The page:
A whole culture arose around this agricultural model of school, in which summer chores were so demanding that families couldn’t afford to be without their least expensive workers—their children. And part of that culture, as it spilled over into higher education, was that summers were the time when we were free to do our research without the demands of teaching and departmental service.

This is not so often the case now. First, as we discussed in the entry for Contracts, an increasing number of academic jobs are now twelve-month positions, in which being on campus every day is the expectation. But even for those faculty with traditional nine-month or ten-month posts, summers are burdened in surprising ways. Conferences often occur during the summer, both for ease of scheduling and so that your family can come with you and pretend it’s a vacation. Professional societies are often busier during the summer, since that national or international service load is presumed to simply take the place of your on-campus service load.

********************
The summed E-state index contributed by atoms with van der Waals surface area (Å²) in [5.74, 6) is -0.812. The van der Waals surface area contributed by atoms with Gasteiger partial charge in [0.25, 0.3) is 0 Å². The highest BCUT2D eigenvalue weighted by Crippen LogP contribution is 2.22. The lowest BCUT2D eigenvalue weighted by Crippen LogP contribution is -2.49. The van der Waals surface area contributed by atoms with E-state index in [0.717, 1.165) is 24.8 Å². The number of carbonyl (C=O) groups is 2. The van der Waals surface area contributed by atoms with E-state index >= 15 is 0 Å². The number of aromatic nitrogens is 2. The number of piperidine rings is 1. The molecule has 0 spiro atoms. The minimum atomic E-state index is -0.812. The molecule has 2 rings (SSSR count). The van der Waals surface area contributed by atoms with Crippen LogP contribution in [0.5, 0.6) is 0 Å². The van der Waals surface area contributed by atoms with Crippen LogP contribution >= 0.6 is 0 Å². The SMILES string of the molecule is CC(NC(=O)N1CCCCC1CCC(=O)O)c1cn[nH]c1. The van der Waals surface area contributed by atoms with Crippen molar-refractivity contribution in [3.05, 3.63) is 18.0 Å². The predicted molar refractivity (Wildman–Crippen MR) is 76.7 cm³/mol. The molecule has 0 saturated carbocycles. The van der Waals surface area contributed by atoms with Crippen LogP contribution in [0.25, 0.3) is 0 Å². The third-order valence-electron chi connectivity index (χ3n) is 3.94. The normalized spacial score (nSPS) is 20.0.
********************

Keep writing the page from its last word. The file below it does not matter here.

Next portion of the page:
But the big hindrance that I hear over and over is simply e-mail. Your college is a 24/365 enterprise, and expects that you will be as well. It takes a fierce discipline to be able to ignore the inbox for eight weeks or more, but if you cannot, then you will be at the emotional and logistical service of your chair and dean every single day.

A friend works at a campus whose union contract makes it inadmissible for an administrator to send an e-mail to a faculty member from May 20 through August 1. That’s a little bit rigid, but it’s way preferable to the constant whining demands of the inbox. If your own school isn’t quite that firm about things, you can simply put up an out-of-office message on your e-mail that says “I will be away, at work on my scholarly life, until August 1st.” Don’t promise that you’ll respond when you get back, because you’ll have 6,347 messages and it’ll take you all fall to get through them. In fact, the second line of the autoreply might be “Please contact me with any items of importance after that date.” Keep a personal e-mail account so your friends can find you, but don’t share it more broadly than you need to.

Your time is the most important resource you have, and you need to fence off some blocks of it for your own use. Summer is the block that supports scholarly life—don’t let it be eroded by the drippy faucet of managerial whimpering.